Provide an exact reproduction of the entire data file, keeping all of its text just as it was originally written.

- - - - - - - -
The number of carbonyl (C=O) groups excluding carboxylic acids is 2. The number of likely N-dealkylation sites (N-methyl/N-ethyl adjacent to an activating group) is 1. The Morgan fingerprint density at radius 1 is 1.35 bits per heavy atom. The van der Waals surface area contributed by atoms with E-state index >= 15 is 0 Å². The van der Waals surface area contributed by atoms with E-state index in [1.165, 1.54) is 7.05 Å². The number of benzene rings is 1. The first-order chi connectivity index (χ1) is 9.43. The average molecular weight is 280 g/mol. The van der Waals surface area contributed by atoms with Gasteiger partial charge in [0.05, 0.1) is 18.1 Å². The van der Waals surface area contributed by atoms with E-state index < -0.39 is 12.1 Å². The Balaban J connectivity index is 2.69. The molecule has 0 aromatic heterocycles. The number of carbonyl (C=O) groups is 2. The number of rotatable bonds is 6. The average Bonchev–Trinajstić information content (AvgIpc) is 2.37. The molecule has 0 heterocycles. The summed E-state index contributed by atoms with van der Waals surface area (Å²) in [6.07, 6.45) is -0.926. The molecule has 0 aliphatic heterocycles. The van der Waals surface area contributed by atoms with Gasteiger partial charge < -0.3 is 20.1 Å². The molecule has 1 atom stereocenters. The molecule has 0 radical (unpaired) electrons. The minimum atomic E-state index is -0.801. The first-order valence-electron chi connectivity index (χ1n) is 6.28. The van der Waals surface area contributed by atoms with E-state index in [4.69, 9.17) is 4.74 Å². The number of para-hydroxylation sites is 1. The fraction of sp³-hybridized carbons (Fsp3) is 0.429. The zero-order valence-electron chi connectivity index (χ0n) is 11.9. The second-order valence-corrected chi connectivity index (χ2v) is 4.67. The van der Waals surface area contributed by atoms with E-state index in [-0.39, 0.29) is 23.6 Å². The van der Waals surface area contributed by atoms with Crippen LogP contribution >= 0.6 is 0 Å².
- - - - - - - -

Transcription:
The number of carbonyl (C=O) groups excluding carboxylic acids is 2. The number of likely N-dealkylation sites (N-methyl/N-ethyl adjacent to an activating group) is 1. The Morgan fingerprint density at radius 1 is 1.35 bits per heavy atom. The van der Waals surface area contributed by atoms with E-state index >= 15 is 0 Å². The van der Waals surface area contributed by atoms with E-state index in [1.165, 1.54) is 7.05 Å². The number of benzene rings is 1. The first-order chi connectivity index (χ1) is 9.43. The average molecular weight is 280 g/mol. The van der Waals surface area contributed by atoms with Gasteiger partial charge in [0.05, 0.1) is 18.1 Å². The van der Waals surface area contributed by atoms with E-state index < -0.39 is 12.1 Å². The Balaban J connectivity index is 2.69. The molecule has 0 aromatic heterocycles. The number of carbonyl (C=O) groups is 2. The number of rotatable bonds is 6. The average Bonchev–Trinajstić information content (AvgIpc) is 2.37. The molecule has 0 heterocycles. The summed E-state index contributed by atoms with van der Waals surface area (Å²) in [6.07, 6.45) is -0.926. The molecule has 0 aliphatic heterocycles. The van der Waals surface area contributed by atoms with Gasteiger partial charge < -0.3 is 20.1 Å². The molecule has 1 atom stereocenters. The molecule has 0 radical (unpaired) electrons. The minimum atomic E-state index is -0.801. The first-order valence-electron chi connectivity index (χ1n) is 6.28. The van der Waals surface area contributed by atoms with E-state index in [4.69, 9.17) is 4.74 Å². The number of para-hydroxylation sites is 1. The fraction of sp³-hybridized carbons (Fsp3) is 0.429. The zero-order valence-electron chi connectivity index (χ0n) is 11.9. The second-order valence-corrected chi connectivity index (χ2v) is 4.67. The van der Waals surface area contributed by atoms with E-state index in [-0.39, 0.29) is 23.6 Å². The van der Waals surface area contributed by atoms with Crippen LogP contribution >= 0.6 is 0 Å².